Camelot Partners with Mastery in Camden to Help Students with Special Needs
(Camden, NJ – August 25, 2015) – Camelot Education, which already provides programming for students in the Camden School District with behavioral and academic issues, is nowoffering similar support in Camden for Mastery, the top turnaround charter operator in the region.
The relationship in Camden builds on the success Camelot has had with Mastery students in Philadelphia in a program called KAPS (K–6 Alternative Pupil Support). Mastery refers students to Camelot only after a series of academic and emotional interventions have proven unsuccessful.
“We accept all kids,” says Camelot Vice President of Operations Kevin Deal. “These kids have significant needs. A lot of the students have mental health issues. They have histories of trauma in their lives, whether it involved things that happened in the community or in the family, and they are not able to be successful in the traditional classroom. Their parents are looking for support and very shortly into our program they see that everything we told them regarding how we would help their child was right on target, and they feel comfortable about the placement.”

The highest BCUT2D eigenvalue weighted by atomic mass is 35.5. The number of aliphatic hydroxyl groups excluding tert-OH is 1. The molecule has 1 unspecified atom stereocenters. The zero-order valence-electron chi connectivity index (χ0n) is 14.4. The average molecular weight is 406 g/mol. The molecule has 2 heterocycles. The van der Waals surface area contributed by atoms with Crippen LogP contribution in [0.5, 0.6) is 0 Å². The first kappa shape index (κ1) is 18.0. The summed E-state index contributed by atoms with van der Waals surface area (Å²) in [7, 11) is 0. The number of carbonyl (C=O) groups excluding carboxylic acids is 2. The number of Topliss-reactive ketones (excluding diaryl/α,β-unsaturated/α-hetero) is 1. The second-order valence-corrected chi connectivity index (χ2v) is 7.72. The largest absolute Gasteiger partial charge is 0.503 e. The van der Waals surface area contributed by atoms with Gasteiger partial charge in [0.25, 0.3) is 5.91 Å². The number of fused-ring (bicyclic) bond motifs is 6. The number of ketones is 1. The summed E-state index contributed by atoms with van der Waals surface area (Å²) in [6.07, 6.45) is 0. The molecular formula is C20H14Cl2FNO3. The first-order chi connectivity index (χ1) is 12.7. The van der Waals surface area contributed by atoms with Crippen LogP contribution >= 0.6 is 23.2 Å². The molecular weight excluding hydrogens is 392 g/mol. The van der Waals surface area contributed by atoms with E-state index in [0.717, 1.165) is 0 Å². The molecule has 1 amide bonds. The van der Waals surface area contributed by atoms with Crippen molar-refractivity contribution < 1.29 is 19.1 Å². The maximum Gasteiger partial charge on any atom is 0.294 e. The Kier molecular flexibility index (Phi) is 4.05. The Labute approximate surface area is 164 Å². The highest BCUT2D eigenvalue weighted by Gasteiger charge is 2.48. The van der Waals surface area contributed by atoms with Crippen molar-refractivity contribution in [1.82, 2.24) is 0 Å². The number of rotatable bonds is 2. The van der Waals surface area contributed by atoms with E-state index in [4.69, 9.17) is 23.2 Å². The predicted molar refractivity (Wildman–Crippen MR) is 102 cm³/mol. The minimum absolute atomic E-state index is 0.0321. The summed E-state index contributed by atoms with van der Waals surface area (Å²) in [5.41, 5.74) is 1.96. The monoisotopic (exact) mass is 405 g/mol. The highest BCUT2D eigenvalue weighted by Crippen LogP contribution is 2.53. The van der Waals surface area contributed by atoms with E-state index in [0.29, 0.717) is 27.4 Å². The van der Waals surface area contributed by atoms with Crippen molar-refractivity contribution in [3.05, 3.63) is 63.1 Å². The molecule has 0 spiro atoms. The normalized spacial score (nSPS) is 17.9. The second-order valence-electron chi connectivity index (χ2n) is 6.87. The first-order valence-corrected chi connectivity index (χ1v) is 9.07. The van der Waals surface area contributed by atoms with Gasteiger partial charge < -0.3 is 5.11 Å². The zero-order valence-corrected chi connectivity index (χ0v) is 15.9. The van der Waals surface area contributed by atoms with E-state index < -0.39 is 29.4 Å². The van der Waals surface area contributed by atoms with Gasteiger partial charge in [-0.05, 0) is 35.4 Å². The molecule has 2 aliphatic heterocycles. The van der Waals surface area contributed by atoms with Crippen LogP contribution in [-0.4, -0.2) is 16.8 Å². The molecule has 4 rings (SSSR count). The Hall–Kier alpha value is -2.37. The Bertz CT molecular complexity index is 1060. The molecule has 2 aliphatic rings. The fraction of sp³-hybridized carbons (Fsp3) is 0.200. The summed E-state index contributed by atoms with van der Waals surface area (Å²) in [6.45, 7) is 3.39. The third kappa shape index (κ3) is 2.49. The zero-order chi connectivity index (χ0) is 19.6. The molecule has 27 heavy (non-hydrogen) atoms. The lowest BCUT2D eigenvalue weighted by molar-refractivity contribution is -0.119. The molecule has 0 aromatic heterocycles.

Because the KAPS program has been successful in Philadelphia, Mastery asked Camelot to duplicate the program in Camden. To make the move even smoother, Camelot tapped Megan Habbershon to be principal. She worked in the KAPS model for two years in Philadelphia and thoroughly understands it.
The program will begin with 36 students, 12 6th-8th graders at Mastery’s East Camden Middle School and 24 1st-5th graders at Mastery’s Molina Elementary.
Camelot’s KAPS program uses the same curriculum taught at Mastery but the focus is on therapy first.
“It’s the same rigorous scope and sequence that Mastery uses. However, knowing the kids’ needs and identifying in real time signs that a student is not going to be successful, we have staff members who are dialed into that and quickly make adjustments and provide whatever kind of therapeutic interventions are needed at the time,” Deal said.
One good example is the countdown clock. KAPS students need to know when one activity is going to end so they can get ready to transition to the next activity, so TV monitors are in the classrooms that count down the final five minutes of a class. That way it’s not an abrupt change. Little things like that go a long way with kids who have these types of issues.
Camelot’s goal is to help these students develop internal skills to manage their behaviors to advance and ultimately graduate high school. In some cases a student is able to transition back to the regular classroom. Unfortunately, in most instances that is not possible with KAPS students because their needs are so significant.
Camelot is a national leader in alternative education and operates programs in Pennsylvania, Illinois, Texas and Florida in addition to New Jersey.
“We are proud to serve Mastery students both in Philadelphia and Camden,” said Deal. “Mastery’s mission, much like ours, is all about helping every student make the most of his or her potential.”